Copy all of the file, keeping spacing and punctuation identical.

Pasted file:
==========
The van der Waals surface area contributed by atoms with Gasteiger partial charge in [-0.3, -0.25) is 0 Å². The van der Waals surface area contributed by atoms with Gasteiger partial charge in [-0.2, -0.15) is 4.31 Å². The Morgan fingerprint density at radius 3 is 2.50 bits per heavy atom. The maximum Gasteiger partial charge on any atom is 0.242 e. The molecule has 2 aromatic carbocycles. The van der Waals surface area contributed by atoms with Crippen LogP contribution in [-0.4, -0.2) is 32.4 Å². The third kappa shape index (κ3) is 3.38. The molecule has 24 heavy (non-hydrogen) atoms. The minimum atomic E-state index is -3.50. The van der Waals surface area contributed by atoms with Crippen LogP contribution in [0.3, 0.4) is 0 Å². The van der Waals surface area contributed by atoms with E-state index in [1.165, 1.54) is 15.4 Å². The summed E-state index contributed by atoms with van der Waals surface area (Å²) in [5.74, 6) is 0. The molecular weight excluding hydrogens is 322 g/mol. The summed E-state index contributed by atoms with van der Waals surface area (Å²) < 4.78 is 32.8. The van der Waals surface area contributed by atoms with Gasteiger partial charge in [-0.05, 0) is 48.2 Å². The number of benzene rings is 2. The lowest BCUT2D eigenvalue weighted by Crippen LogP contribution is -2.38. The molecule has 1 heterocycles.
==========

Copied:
The van der Waals surface area contributed by atoms with Gasteiger partial charge in [-0.3, -0.25) is 0 Å². The van der Waals surface area contributed by atoms with Gasteiger partial charge in [-0.2, -0.15) is 4.31 Å². The Morgan fingerprint density at radius 3 is 2.50 bits per heavy atom. The maximum Gasteiger partial charge on any atom is 0.242 e. The molecule has 2 aromatic carbocycles. The van der Waals surface area contributed by atoms with Crippen LogP contribution in [-0.4, -0.2) is 32.4 Å². The third kappa shape index (κ3) is 3.38. The molecule has 24 heavy (non-hydrogen) atoms. The minimum atomic E-state index is -3.50. The van der Waals surface area contributed by atoms with Crippen LogP contribution in [0.3, 0.4) is 0 Å². The van der Waals surface area contributed by atoms with E-state index in [1.165, 1.54) is 15.4 Å². The summed E-state index contributed by atoms with van der Waals surface area (Å²) in [5.74, 6) is 0. The molecular weight excluding hydrogens is 322 g/mol. The summed E-state index contributed by atoms with van der Waals surface area (Å²) < 4.78 is 32.8. The van der Waals surface area contributed by atoms with Gasteiger partial charge in [-0.05, 0) is 48.2 Å². The number of benzene rings is 2. The lowest BCUT2D eigenvalue weighted by Crippen LogP contribution is -2.38. The molecule has 1 heterocycles.